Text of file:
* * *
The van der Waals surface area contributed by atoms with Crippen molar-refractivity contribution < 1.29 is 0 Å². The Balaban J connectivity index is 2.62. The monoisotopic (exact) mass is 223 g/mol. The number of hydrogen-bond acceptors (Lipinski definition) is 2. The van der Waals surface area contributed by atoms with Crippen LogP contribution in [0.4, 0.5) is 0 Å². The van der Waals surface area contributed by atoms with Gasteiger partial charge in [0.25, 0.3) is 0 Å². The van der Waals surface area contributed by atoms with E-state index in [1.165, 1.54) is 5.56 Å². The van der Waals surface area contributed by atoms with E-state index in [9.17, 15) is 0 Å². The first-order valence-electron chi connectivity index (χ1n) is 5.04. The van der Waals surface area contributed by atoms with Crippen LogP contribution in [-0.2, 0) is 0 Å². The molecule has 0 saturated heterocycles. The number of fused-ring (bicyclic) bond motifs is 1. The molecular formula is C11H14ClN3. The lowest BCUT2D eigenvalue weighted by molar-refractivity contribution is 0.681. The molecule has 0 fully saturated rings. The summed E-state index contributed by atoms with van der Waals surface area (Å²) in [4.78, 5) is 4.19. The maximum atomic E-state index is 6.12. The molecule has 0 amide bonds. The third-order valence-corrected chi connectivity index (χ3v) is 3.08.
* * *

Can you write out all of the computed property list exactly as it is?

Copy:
The van der Waals surface area contributed by atoms with Crippen molar-refractivity contribution < 1.29 is 0 Å². The Balaban J connectivity index is 2.62. The monoisotopic (exact) mass is 223 g/mol. The number of hydrogen-bond acceptors (Lipinski definition) is 2. The van der Waals surface area contributed by atoms with Crippen LogP contribution in [0.4, 0.5) is 0 Å². The van der Waals surface area contributed by atoms with Gasteiger partial charge in [0.25, 0.3) is 0 Å². The van der Waals surface area contributed by atoms with E-state index in [1.165, 1.54) is 5.56 Å². The van der Waals surface area contributed by atoms with E-state index in [9.17, 15) is 0 Å². The first-order valence-electron chi connectivity index (χ1n) is 5.04. The van der Waals surface area contributed by atoms with Crippen LogP contribution in [-0.2, 0) is 0 Å². The molecule has 0 saturated heterocycles. The number of fused-ring (bicyclic) bond motifs is 1. The molecular formula is C11H14ClN3. The lowest BCUT2D eigenvalue weighted by molar-refractivity contribution is 0.681. The molecule has 0 fully saturated rings. The summed E-state index contributed by atoms with van der Waals surface area (Å²) in [4.78, 5) is 4.19. The maximum atomic E-state index is 6.12. The molecule has 0 amide bonds. The third-order valence-corrected chi connectivity index (χ3v) is 3.08.